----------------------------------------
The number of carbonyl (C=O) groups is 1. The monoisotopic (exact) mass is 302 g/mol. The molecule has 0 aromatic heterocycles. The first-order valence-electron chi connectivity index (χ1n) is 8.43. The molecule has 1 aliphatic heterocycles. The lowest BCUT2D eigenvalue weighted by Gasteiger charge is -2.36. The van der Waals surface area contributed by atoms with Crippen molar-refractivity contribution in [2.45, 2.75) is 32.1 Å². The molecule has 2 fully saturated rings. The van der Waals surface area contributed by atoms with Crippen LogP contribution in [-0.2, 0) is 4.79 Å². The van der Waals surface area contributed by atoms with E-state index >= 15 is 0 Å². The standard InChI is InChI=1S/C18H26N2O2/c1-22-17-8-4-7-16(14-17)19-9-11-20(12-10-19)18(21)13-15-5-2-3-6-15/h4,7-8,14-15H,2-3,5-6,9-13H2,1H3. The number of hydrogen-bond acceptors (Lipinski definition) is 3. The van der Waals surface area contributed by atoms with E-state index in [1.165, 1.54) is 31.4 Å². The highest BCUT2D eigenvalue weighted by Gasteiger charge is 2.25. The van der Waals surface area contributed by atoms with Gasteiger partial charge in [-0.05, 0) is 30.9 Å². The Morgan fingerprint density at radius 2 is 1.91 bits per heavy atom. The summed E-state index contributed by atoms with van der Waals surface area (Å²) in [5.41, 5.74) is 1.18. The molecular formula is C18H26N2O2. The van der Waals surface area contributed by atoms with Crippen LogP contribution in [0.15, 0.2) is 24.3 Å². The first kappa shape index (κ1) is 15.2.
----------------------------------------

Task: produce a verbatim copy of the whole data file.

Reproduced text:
The number of carbonyl (C=O) groups is 1. The monoisotopic (exact) mass is 302 g/mol. The molecule has 0 aromatic heterocycles. The first-order valence-electron chi connectivity index (χ1n) is 8.43. The molecule has 1 aliphatic heterocycles. The lowest BCUT2D eigenvalue weighted by Gasteiger charge is -2.36. The van der Waals surface area contributed by atoms with Crippen molar-refractivity contribution in [2.45, 2.75) is 32.1 Å². The molecule has 2 fully saturated rings. The van der Waals surface area contributed by atoms with Crippen LogP contribution in [-0.2, 0) is 4.79 Å². The van der Waals surface area contributed by atoms with E-state index >= 15 is 0 Å². The standard InChI is InChI=1S/C18H26N2O2/c1-22-17-8-4-7-16(14-17)19-9-11-20(12-10-19)18(21)13-15-5-2-3-6-15/h4,7-8,14-15H,2-3,5-6,9-13H2,1H3. The number of hydrogen-bond acceptors (Lipinski definition) is 3. The van der Waals surface area contributed by atoms with E-state index in [1.165, 1.54) is 31.4 Å². The highest BCUT2D eigenvalue weighted by Gasteiger charge is 2.25. The van der Waals surface area contributed by atoms with Gasteiger partial charge in [-0.05, 0) is 30.9 Å². The Morgan fingerprint density at radius 2 is 1.91 bits per heavy atom. The summed E-state index contributed by atoms with van der Waals surface area (Å²) in [5.41, 5.74) is 1.18. The molecular formula is C18H26N2O2. The van der Waals surface area contributed by atoms with Crippen LogP contribution in [0.15, 0.2) is 24.3 Å². The first kappa shape index (κ1) is 15.2.